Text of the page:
By Johannes Hangula
THE Ministry of Education, Arts and Culture recently hosted the inaugural Agriculture, Biology and Life science (ABLS) conference in Windhoek with the aim to improve teaching and learning in key science subjects.
The event was attended by 129 delegates from across the country representing including biology, agriculture and life science teachers as well as representatives from high institutions such as NUST, UNAM, NAMCOL and NCRST.
The conference aimed to interrogate the current status of teaching and learning in these subjects, share best practices and to take resolutions that will pave the way forward towards the improvement of teaching and learning outcomes in the said subjects.
In addition, institutions of tertiary education shared their experiences of teaching the first year Agriculture and Biology students and subject teachers also shared the recipe of being an achieving/competent teacher.
The conference discussed the issue/challenges in the area of Teaching and Learning which entails; correct subject terminology not used, scientific language reduced to common English language, exam drill/coaching done more due to time constraints and overloaded syllabus, little or zero practicals done in classrooms, availability/ uploaded NAMCOL videos or other available LSM on the internet for easy access to the teachers, lack of reading culture among learners, and lack of both application skills and critical thinking.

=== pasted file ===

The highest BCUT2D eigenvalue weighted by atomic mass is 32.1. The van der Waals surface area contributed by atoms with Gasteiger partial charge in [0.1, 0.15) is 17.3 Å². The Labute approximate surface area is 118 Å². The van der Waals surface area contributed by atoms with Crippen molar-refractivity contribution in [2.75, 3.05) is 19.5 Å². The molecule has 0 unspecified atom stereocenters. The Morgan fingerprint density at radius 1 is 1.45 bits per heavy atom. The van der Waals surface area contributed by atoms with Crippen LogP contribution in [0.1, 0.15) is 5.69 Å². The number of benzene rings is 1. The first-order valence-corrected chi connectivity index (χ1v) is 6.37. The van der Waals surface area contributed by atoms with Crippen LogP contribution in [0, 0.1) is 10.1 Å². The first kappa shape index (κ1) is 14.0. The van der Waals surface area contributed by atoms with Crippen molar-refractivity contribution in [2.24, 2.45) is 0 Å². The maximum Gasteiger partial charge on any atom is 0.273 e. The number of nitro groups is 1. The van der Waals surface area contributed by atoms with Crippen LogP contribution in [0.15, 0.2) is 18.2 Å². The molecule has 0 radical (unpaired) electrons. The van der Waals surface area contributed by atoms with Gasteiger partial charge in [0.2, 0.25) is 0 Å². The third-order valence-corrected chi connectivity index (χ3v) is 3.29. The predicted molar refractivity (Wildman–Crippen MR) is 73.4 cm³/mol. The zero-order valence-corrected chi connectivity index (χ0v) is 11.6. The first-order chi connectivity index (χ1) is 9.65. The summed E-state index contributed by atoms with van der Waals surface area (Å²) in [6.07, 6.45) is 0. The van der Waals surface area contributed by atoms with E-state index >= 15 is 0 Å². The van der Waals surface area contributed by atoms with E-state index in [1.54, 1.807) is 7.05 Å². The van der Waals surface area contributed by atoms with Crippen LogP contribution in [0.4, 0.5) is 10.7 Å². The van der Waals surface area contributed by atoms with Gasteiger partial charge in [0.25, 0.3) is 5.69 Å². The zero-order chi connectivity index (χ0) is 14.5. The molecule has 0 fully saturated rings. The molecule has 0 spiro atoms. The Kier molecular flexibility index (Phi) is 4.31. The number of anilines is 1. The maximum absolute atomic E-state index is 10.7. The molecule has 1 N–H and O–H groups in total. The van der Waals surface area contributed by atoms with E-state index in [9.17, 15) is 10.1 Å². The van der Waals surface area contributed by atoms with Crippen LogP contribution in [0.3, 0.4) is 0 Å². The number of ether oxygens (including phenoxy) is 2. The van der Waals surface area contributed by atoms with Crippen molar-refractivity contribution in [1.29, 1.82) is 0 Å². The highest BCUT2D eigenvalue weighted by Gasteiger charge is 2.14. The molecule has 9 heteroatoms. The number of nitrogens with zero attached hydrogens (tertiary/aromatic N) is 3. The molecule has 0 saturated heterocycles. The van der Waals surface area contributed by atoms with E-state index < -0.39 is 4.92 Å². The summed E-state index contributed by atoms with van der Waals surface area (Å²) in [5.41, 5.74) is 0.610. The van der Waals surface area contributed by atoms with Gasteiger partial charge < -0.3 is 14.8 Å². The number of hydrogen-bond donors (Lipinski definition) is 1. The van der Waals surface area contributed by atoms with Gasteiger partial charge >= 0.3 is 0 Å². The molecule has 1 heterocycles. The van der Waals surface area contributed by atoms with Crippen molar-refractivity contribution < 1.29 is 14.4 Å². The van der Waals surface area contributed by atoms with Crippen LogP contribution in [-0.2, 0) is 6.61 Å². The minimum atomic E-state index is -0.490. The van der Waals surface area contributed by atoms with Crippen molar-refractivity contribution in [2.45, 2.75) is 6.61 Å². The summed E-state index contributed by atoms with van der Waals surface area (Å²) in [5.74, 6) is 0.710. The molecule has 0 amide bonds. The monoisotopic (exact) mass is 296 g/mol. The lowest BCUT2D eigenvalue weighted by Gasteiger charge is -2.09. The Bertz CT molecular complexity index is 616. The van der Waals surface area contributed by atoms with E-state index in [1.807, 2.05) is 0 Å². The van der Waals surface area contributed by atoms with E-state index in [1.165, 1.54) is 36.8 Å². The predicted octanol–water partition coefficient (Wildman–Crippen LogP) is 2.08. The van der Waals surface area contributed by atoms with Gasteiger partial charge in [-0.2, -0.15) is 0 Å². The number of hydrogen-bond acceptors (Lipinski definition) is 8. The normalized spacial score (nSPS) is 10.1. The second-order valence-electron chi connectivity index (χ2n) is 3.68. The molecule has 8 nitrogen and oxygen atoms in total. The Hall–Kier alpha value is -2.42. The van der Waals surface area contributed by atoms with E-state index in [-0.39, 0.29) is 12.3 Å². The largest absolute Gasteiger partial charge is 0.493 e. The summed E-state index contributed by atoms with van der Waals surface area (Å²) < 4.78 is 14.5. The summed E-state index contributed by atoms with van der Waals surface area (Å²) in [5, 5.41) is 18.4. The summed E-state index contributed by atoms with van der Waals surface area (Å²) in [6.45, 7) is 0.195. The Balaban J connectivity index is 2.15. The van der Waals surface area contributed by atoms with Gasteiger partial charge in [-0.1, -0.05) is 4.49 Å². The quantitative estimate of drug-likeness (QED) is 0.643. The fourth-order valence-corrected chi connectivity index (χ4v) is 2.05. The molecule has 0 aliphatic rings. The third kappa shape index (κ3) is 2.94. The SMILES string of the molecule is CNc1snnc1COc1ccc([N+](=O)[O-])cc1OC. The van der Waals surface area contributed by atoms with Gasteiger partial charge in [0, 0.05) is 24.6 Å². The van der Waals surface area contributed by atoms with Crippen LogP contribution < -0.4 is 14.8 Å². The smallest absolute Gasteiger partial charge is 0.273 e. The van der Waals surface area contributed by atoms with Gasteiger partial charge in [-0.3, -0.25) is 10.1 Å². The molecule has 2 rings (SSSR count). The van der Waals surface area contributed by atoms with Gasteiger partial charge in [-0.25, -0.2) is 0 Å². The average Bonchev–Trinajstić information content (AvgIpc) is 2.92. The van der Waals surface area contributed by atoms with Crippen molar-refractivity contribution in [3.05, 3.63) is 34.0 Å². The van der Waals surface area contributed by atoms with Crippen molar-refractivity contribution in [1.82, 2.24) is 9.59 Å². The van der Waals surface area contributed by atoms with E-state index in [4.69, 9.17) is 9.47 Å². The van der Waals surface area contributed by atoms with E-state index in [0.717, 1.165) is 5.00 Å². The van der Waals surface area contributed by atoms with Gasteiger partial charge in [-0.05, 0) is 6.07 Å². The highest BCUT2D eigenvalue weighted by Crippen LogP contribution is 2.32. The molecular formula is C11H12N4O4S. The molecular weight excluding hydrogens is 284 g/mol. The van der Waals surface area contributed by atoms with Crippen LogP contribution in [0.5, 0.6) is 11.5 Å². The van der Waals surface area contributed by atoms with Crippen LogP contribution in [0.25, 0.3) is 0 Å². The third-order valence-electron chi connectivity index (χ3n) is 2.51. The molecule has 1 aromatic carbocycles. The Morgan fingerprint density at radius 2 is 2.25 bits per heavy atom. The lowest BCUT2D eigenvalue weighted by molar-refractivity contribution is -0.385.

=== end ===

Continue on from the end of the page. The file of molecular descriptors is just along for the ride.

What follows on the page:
The conference further discussed the challenges faced with in the human resources area which are; lack of opportunities for agriculture teachers to be trained after Grade 12 except through Neudamm Campus, the deficiency in opportunity for BETD graduates to upgrade their qualifications in agriculture, teachers’ training programme not preparing the teachers adequately for the classroom, promotion opportunities not created for agriculture teachers.
Challenges concerning the learning support materials (LSM) and facilities were raised during the conference starting from the shortage of textbooks in Agriculture, Biology and Life Science, lack of provision of labs/mobile labs or rooms for practical at schools throughout the country
The issues related to curriculum were also raised including the gap between formal education curriculum and what is expected at tertiary, lack of correlation between the syllabus requirements and assessment done.
The conference also touched on the issue of assessments and raised a policy issue on the assessment for visually impaired learners which is challenging to DNEA as well as the learners.
In her speech read by the Deputy Permanent Secretary: Formal Education C. Kabajani, the Minister of Education, Arts and Culture Katrina Hanse-Himarwa expressed gratitude.
“I am very humbled by this gesture from the educators who are keen to know as to why the performances in these subjects are stagnant and not to our satisfaction. It is high time that we take stock of our contribution towards the success of this Ministry. Self- reflection, introspection and pro-activeness to make positive contribution should be the order of the day,” she said.
The conference resolutions will be drafted into a formal document that will be distributed to all the education directorates in each region.
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